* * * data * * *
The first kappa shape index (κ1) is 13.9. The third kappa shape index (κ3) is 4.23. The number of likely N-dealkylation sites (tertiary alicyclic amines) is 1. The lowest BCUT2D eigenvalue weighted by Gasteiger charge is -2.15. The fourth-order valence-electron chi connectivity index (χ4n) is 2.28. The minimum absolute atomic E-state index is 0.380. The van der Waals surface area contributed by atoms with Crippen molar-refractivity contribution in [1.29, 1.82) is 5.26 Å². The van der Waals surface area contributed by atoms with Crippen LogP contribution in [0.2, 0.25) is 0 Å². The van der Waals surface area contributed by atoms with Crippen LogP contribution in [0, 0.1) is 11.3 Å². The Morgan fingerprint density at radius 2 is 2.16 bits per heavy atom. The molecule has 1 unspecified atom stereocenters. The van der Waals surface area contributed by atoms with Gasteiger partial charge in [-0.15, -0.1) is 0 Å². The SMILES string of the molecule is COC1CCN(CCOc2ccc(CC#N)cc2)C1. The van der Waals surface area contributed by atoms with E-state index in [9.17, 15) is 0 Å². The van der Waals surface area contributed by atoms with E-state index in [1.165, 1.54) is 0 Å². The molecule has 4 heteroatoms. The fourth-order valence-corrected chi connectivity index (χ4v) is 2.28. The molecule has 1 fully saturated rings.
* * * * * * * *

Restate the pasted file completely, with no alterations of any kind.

The first kappa shape index (κ1) is 13.9. The third kappa shape index (κ3) is 4.23. The number of likely N-dealkylation sites (tertiary alicyclic amines) is 1. The lowest BCUT2D eigenvalue weighted by Gasteiger charge is -2.15. The fourth-order valence-electron chi connectivity index (χ4n) is 2.28. The minimum absolute atomic E-state index is 0.380. The van der Waals surface area contributed by atoms with Crippen molar-refractivity contribution in [1.29, 1.82) is 5.26 Å². The van der Waals surface area contributed by atoms with Crippen LogP contribution in [0.2, 0.25) is 0 Å². The van der Waals surface area contributed by atoms with Crippen LogP contribution in [0, 0.1) is 11.3 Å². The Morgan fingerprint density at radius 2 is 2.16 bits per heavy atom. The molecule has 1 unspecified atom stereocenters. The van der Waals surface area contributed by atoms with Gasteiger partial charge in [-0.15, -0.1) is 0 Å². The SMILES string of the molecule is COC1CCN(CCOc2ccc(CC#N)cc2)C1. The van der Waals surface area contributed by atoms with E-state index in [9.17, 15) is 0 Å². The van der Waals surface area contributed by atoms with E-state index in [1.165, 1.54) is 0 Å². The molecule has 4 heteroatoms. The fourth-order valence-corrected chi connectivity index (χ4v) is 2.28. The molecule has 1 fully saturated rings.